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Sunday, October 18, 2009

Ghana's Vessel Returns From Nigeria Without Oil

Government recently held a major conference and promised that its first crude oil consignment from Nigeria would arrive on Wednesday, October 7. 750,000 barrels of crude oil was the amount expected.

But, the Statesman can report that the chattered vessel sent to Nigeria tolift the crude oil left Nigerian waters empty last Thursday for Ghana.It arrived in Tema empty after being chased out of Nigerian territorial waters by the Nigerian Navy. according to our sources in Nigeria. The reason a Nigerian Navy source gave was that the ship had no legal order to load in the WEst African country.

An earlier report that reached The Statesman indicated that while the vessel docked in Nigeria for weeks waiting to lift the supposedly clinched crude consignment to Ghana, it was incurring port charges and bunkering/operational costs, etc. It is estimated that this whole futile adventure has cost the people of Ghana some $1,000,000 for both chatter cost and waiting charges at the Nigerian port.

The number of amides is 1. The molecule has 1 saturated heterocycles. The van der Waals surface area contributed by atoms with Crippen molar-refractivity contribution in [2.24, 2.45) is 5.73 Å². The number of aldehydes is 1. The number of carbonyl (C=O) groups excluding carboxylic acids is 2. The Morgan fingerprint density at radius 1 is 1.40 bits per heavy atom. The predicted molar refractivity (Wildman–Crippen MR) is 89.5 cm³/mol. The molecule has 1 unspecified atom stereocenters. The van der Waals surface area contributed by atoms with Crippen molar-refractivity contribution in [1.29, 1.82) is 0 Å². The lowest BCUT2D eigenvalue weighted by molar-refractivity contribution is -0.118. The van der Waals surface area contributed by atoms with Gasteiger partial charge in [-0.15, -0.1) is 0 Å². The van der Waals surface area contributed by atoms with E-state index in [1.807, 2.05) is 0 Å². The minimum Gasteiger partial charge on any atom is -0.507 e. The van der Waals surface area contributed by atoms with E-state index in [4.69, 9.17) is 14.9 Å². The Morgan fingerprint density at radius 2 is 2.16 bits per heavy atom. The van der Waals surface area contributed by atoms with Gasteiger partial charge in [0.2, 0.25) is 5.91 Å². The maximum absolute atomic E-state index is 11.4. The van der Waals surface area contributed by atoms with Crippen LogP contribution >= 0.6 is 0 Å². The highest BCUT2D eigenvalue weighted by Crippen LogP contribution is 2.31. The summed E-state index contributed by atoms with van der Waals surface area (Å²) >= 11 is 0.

The Nigerians, like the Indian government, are very unhappy with the Ghanaian government. The Mills administration, which has a manifesto pledge to stop Nigerian company Sahara Oil from lifting crude to Ghana has stubbornly refused to rescind on that decision while expecting Nigeria to be sympathetic to its oil woes, even though Ghana had reneged on earlier oil deals with its neighbour.

President Mills recently went to Venezuela, after the UN General Assembly ostensibly to look for alternative supply sources. But, sources say nothing was achieved there since the government went there with no programme of clarity. Promises of crude oil from Libya too have turned out to be empty barrels.

Meanwhile Will Connors of the Wall Street Journal reports that the Organization of Petroleum Exporting Countries Secretary General Abdalla Salem El-Badri said Friday that current high oil prices weren't due to lack of supply but to speculators, and said OPEC wouldn't intervene or push extra supply into the market.

"If we see the price is going up because of a shortage of crude oil in the oil market, I'm sure OPEC would intervene and correct this," El-Badri told Dow Jones Newswires said in an interview in Abuja, Nigeria after two days of meetings with his Nigerian counterparts. "But what we are seeing at this time is not a shortage in the oil market." El-Badri instead placed most of the blame for rising oil prices on speculation.
Source: The Statesman

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